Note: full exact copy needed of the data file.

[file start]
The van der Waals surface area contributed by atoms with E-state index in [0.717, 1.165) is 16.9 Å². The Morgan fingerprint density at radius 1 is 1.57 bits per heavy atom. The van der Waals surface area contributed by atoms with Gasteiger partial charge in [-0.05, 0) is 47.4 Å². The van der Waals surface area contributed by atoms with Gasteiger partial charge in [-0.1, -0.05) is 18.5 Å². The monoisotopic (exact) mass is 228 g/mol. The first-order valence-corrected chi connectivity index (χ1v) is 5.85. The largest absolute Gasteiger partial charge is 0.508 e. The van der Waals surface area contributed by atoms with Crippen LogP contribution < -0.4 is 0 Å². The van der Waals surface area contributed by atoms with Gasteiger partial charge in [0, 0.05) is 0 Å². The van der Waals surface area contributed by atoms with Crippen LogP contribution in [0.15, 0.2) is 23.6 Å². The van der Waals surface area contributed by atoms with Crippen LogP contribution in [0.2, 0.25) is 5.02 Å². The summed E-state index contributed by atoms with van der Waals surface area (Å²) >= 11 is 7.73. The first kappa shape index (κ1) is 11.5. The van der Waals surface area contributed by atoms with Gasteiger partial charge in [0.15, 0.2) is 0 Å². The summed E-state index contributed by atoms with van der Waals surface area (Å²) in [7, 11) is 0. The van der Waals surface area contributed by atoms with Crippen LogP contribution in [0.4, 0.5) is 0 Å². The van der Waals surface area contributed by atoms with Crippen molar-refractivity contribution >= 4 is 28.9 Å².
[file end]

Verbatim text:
The van der Waals surface area contributed by atoms with E-state index in [0.717, 1.165) is 16.9 Å². The Morgan fingerprint density at radius 1 is 1.57 bits per heavy atom. The van der Waals surface area contributed by atoms with Gasteiger partial charge in [-0.05, 0) is 47.4 Å². The van der Waals surface area contributed by atoms with Gasteiger partial charge in [-0.1, -0.05) is 18.5 Å². The monoisotopic (exact) mass is 228 g/mol. The first-order valence-corrected chi connectivity index (χ1v) is 5.85. The largest absolute Gasteiger partial charge is 0.508 e. The van der Waals surface area contributed by atoms with Crippen LogP contribution < -0.4 is 0 Å². The van der Waals surface area contributed by atoms with Gasteiger partial charge in [0, 0.05) is 0 Å². The van der Waals surface area contributed by atoms with Crippen LogP contribution in [0.15, 0.2) is 23.6 Å². The van der Waals surface area contributed by atoms with Crippen LogP contribution in [0.2, 0.25) is 5.02 Å². The summed E-state index contributed by atoms with van der Waals surface area (Å²) >= 11 is 7.73. The first kappa shape index (κ1) is 11.5. The van der Waals surface area contributed by atoms with Gasteiger partial charge in [0.15, 0.2) is 0 Å². The summed E-state index contributed by atoms with van der Waals surface area (Å²) in [7, 11) is 0. The van der Waals surface area contributed by atoms with Crippen LogP contribution in [0.4, 0.5) is 0 Å². The van der Waals surface area contributed by atoms with Crippen molar-refractivity contribution >= 4 is 28.9 Å².